The panel appointed by President Obama to investigate the Gulf of Mexico oil spill is short on technical expertise but long on talking publicly about "America's addiction to oil." One member has blogged about it regularly.
Only one of the seven commissioners, the dean of Harvard's engineering and applied sciences school, has a prominent engineering background - but it's in optics and physics. Another is an environmental scientist with expertise in coastal areas and the after-effects of oil spills. Both are praised by other scientists.
The five other commissioners are experts in policy and management.
The White House said the commission will focus on the government's "too cozy" relationship with the oil industry. A presidential spokesman said panel members will "consult the best minds and subject matter experts" as they do their work.
The commission has yet to meet, yet some panel members had made their views known.
Environmental activist Frances Beinecke on May 27 blogged: "We can blame BP for the disaster and we should. We can blame lack of adequate government oversight for the disaster and we should. But in the end, we also must place the blame where it originated: America's addiction to oil." And on June 3, May 27, May 22, May 18 and May 4, she called for bans on drilling offshore and the Arctic.
"Even as questions persist, there is one thing I know for certain: the Gulf oil spill isn't just an accident. It's the result of a failed energy policy," Ms. Beinecke wrote on May 20.
Two other commissioners also have gone public to urge bans on drilling.
Co-chairman Bob Graham, a Democrat who was Florida governor and later a senator, led efforts to prevent drilling off his state's coast. Commissioner Donald Boesch of the University of Maryland wrote in a Washington Post blog that the federal government had planned to allow oil drilling off the Virginia coast and "that probably will and should be delayed."
Mr. Boesch, who has made scientific assessments of oil spills' effects on the ecosystem, said usually oil spills are small. But he added, "The impacts of the oil and gas extraction industry (both coastal and offshore) on Gulf Coast wetlands represent an environmental catastrophe of massive and underappreciated proportions."
An expert not on the commission, Granger Morgan, head of the engineering and public policy department at Carnegie Mellon University and an Obama campaign contributor, said the panel should have included more technical expertise and "folks who aren't sort of already staked out" on oil issues.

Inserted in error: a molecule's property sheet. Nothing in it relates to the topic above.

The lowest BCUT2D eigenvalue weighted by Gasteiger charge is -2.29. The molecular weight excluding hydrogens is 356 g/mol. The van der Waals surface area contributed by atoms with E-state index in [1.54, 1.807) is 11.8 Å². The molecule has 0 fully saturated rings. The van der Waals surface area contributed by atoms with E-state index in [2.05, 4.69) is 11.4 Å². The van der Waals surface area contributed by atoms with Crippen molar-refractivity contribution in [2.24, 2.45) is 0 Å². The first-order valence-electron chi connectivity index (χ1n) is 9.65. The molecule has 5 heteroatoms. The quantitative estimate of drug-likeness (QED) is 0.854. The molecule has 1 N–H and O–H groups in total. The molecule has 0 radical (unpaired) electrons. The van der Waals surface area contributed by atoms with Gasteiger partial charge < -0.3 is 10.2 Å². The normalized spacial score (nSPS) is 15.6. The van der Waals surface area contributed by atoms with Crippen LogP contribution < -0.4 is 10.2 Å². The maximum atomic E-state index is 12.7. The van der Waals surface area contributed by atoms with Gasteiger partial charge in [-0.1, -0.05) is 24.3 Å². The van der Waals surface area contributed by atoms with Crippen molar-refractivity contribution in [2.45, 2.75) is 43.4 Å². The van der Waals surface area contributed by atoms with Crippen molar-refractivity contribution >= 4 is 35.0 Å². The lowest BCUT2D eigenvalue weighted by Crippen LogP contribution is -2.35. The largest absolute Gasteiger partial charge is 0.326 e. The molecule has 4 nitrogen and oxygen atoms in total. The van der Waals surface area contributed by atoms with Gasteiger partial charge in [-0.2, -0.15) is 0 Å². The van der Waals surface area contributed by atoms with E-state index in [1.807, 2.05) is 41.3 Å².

Jerry Taylor of the libertarian Cato Institute described the investigation as "an exercise in political theater where the findings are preordained by the people put on the commission."
When the White House announced the commission, Interior Secretary Ken Salazar and others compared it with the one that investigated the 1986 Challenger accident. This one, however, doesn't have as many technical experts.
The 13-member board that looked into the first shuttle accident had seven engineering and aviation experts and three other scientists. The 2003 board that looked into the Columbia shuttle disaster also had more than half of the panel with expertise in engineering and aviation.
Iraj Ersahaghi, who heads the petroleum engineering program at the University of Southern California, reviewed the names of oil spill commissioners and asked, "What do they know about petroleum?"
Mr. Ersahaghi said the panel needed to include someone like Bob Bea, a prominent petroleum engineering professor at the University of California, Berkeley, who's an expert in offshore drilling and the management causes of manmade disasters.
Mr. Bea, who's conducting his own investigation into the spill, told the Associated Press that his 66-member expert group will serve as a consultant to the commission, at the request of the panel's co-chairman, William K. Reilly, Environmental Protection Agency chief under President George H.W. Bush.
Adm. Hal Gehman, who oversaw the Columbia accident panel, said his advice to future commissions is to include subject matter experts. His own expertise was management and policy, but he said his engineering-oriented colleagues were critical to sorting through official testimony.
"Don't believe the first story; it's always more complicated than they [the people testifying] would like you to believe," Adm. Gehman said. "Complex accidents have complex causes."
The oil spill commission will not be at a loss for technical help, White House spokesman Ben LaBolt said.
For one, he said the panel will draw on a technical analysis that the National Association of Engineering is performing. Also, members will "consult the best minds and subject matter experts in the Gulf, in the private sector, in think tanks and in the federal government as they conduct their research."
That makes sense, said John Marburger, who was science adviser to President George W. Bush.
"It's not really a technical commission," Mr. Marburger said. "It's a commission that's more oriented to understanding the regulatory and organizational framework, which clearly has a major bearing on the incident."